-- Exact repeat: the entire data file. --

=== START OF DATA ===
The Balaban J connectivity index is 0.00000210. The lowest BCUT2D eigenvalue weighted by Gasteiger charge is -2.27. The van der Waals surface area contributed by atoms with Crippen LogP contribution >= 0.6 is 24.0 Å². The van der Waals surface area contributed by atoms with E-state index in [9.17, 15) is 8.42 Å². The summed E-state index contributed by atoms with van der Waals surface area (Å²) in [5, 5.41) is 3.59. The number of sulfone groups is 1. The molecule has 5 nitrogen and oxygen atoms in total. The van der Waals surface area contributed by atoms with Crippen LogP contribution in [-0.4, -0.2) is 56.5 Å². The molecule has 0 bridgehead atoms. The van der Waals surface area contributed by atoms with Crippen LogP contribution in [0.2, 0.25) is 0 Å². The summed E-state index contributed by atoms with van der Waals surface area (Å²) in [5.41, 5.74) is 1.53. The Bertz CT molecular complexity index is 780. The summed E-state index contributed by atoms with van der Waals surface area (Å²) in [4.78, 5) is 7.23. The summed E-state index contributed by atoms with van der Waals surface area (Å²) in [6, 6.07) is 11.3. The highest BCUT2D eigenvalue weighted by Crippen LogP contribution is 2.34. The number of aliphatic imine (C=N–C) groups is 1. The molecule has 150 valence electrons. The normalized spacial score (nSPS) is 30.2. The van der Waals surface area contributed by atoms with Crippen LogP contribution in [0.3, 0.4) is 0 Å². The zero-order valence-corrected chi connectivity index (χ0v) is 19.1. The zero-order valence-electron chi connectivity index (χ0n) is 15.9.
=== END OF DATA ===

The Balaban J connectivity index is 0.00000210. The lowest BCUT2D eigenvalue weighted by Gasteiger charge is -2.27. The van der Waals surface area contributed by atoms with Crippen LogP contribution >= 0.6 is 24.0 Å². The van der Waals surface area contributed by atoms with E-state index in [9.17, 15) is 8.42 Å². The summed E-state index contributed by atoms with van der Waals surface area (Å²) in [5, 5.41) is 3.59. The number of sulfone groups is 1. The molecule has 5 nitrogen and oxygen atoms in total. The van der Waals surface area contributed by atoms with Crippen LogP contribution in [-0.4, -0.2) is 56.5 Å². The molecule has 0 bridgehead atoms. The van der Waals surface area contributed by atoms with Crippen LogP contribution in [0.2, 0.25) is 0 Å². The summed E-state index contributed by atoms with van der Waals surface area (Å²) in [5.41, 5.74) is 1.53. The Bertz CT molecular complexity index is 780. The summed E-state index contributed by atoms with van der Waals surface area (Å²) in [4.78, 5) is 7.23. The summed E-state index contributed by atoms with van der Waals surface area (Å²) in [6, 6.07) is 11.3. The highest BCUT2D eigenvalue weighted by Crippen LogP contribution is 2.34. The number of aliphatic imine (C=N–C) groups is 1. The molecule has 150 valence electrons. The normalized spacial score (nSPS) is 30.2. The van der Waals surface area contributed by atoms with Crippen LogP contribution in [0.3, 0.4) is 0 Å². The zero-order valence-corrected chi connectivity index (χ0v) is 19.1. The zero-order valence-electron chi connectivity index (χ0n) is 15.9.